Forget Clinton vs. Congress. Arguably the most important US political battles of coming months may pit the nation's governors against Washington's federal establishment.
The governors have already forced the Clinton White House to cede claims to $250 billion in tobacco settlement money this year. Now they want the Republican-led Congress to keep budget-cut knives away from federal programs that are vital to states and cities, such as Medicaid.
And by the way - GOP governors want more say in writing their party platform.
These events are just the latest developments in a decades-long trend of power flowing back to the states. Court decisions have given this movement momentum, as have ex-governors sitting in the Oval Office, and general Washington fecklessness.
"Congress is, for various reasons, unable to act on most of the pressing economic and regulatory problems that we have," says Alan Ehrenhalt, editor of Governing magazine. "So the states do that."
Thirty years ago, they didn't. The power of Washington relative to the states was at its height. The cold war was an overarching national preoccupation, heightening the importance of the federal government. Great Society programs such as Medicare and Head Start aimed to solve social problems that parochial state legislatures couldn't handle.
The cost and effect of welfare was a big issue, then as now. So newly elected President Nixon proposed a bold reform that would have centralized control of welfare programs in Washington.
It didn't pass. But the fact that Nixon even proposed such an action is instructive, says John Pitney, a political scientist at Claremont McKenna College in California. Three decades later, a liberal Democrat agreed to a welfare reform that accomplished the opposite of what his GOP predecessor proposed: It sent power, and control over how money was spent, away from the Beltway.
This move shows how "a good deal of responsibility has flowed back to the states," says Mr. Pitney.
The parade of ex-governors into the White House certainly hasn't slowed this trend. Jimmy Carter, Ronald Reagan, and Bill Clinton have all shown deference to the interests of states.
Meanwhile, a generation of conservative appointees has made the US Supreme Court a strong exponent of devolving national political power.
In a series of related decisions at the end of its most recent term, the high court established that states have considerable immunity from the reach of federal law. They struck down, for instance, a statute that allowed states to be sued for violating federal patent and trademark restrictions.
The size and vitality of state government establishments have grown along with their responsibilities. State and city spending is now larger than that of the federal government.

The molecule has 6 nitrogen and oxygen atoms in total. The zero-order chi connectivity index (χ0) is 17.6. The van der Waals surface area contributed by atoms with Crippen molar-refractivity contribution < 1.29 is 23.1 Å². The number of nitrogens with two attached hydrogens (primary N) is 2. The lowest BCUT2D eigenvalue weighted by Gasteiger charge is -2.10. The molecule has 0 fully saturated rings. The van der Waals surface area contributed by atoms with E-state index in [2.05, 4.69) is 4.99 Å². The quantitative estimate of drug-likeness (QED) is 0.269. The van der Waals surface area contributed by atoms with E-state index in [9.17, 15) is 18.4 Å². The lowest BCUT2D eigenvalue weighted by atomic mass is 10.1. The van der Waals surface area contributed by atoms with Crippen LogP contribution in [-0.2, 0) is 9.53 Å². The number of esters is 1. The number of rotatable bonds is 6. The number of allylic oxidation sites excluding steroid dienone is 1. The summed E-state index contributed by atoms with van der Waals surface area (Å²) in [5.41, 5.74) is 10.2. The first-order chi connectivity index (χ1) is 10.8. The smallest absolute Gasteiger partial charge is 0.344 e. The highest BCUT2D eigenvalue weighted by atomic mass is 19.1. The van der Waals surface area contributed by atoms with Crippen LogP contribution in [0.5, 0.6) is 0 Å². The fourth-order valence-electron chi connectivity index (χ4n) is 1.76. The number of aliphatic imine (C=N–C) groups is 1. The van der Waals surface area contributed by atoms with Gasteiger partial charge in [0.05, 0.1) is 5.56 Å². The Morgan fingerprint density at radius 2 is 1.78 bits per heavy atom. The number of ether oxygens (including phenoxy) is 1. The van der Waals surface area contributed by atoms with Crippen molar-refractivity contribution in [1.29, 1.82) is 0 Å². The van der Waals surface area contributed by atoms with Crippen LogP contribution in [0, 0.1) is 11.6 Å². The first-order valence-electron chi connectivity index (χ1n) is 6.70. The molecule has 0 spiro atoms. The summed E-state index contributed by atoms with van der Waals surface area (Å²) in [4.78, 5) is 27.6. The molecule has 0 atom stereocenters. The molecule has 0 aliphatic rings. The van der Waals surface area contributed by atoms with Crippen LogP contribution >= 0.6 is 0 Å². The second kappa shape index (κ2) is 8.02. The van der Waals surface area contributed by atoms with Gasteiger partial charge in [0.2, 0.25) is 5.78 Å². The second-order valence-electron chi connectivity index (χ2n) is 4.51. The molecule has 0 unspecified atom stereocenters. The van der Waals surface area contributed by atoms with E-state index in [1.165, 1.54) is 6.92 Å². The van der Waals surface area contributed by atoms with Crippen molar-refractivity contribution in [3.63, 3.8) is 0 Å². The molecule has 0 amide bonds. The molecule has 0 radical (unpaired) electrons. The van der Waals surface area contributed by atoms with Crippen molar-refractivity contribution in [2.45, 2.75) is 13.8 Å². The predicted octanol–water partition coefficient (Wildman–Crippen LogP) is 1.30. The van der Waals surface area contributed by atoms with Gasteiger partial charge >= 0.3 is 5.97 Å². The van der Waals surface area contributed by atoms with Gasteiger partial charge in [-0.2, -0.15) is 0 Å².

In the US only 13 percent of public employees are on the federal payroll, according to Governing magazine statistics.
Welfare reform isn't the only area where states are now taking the lead. They're experimenting in education - Gov. Jeb Bush (R) of Florida is pushing a voucher system and government aid to faith-based organizations, for instance. States are regulating health-maintenance organizations, and deregulating electricity - two things Congress has been unable to do on the national level.
"If you look at the important societal problems that governments have worked on in the last five years, Congress has done very little," says Mr. Ehrenhalt.
Consider what's going on this week. Congress and the White House are consumed in a dispute over proposed tax cuts that is unlikely to lead to any passed laws.
The nation's governors, by contrast, gathered in St. Louis for a National Governors' Association meeting, and served notice that they don't want federal lawmakers meddling in their affairs. It's a bipartisan concern on the part of state executives.
Already, an state lobbying campaign has managed to keep a provision in a 1999 emergency spending bill that headed off White House efforts to control a chunk of cash from the tobacco industry's settlement with states.
Taking on Congress
Now the governors - both Republican and Democrat - are worried about the way Congress is planning fiscal 2000 spending.
In a nutshell, that plan has been to move all the easy appropriations bills first, and leave the difficult wrangling over social programs for later. Governors worry that means their programs - Medicaid, the Children's Health Insurance Program, Temporary Assistance for Needy Families - will take the brunt of cuts needed to keep overall spending down.
"We are deeply concerned about the potential impact that deep spending cuts will have on providing key human services in our states," wrote the NGA in a July 23 letter to Congress.
Republican governors at the NGA meeting defended their party's plan for a big national tax cut. But they also served notice that they want more say in plotting the GOP's course, putting them on a collision course with the party's ideological conservatives.
Governors' task forces will meet with experts over the next few months to draw up their own proposals for a national party platform, Gov. Frank Keating (R) of Oklahoma said this week. Governor Keating, chairman of the Republican Governors' Association, said the purpose was to express the GOP's basic philosophy in a manner "that average Americans can feel comfortable with."
(c) Copyright 1999. The Christian Science Publishing Society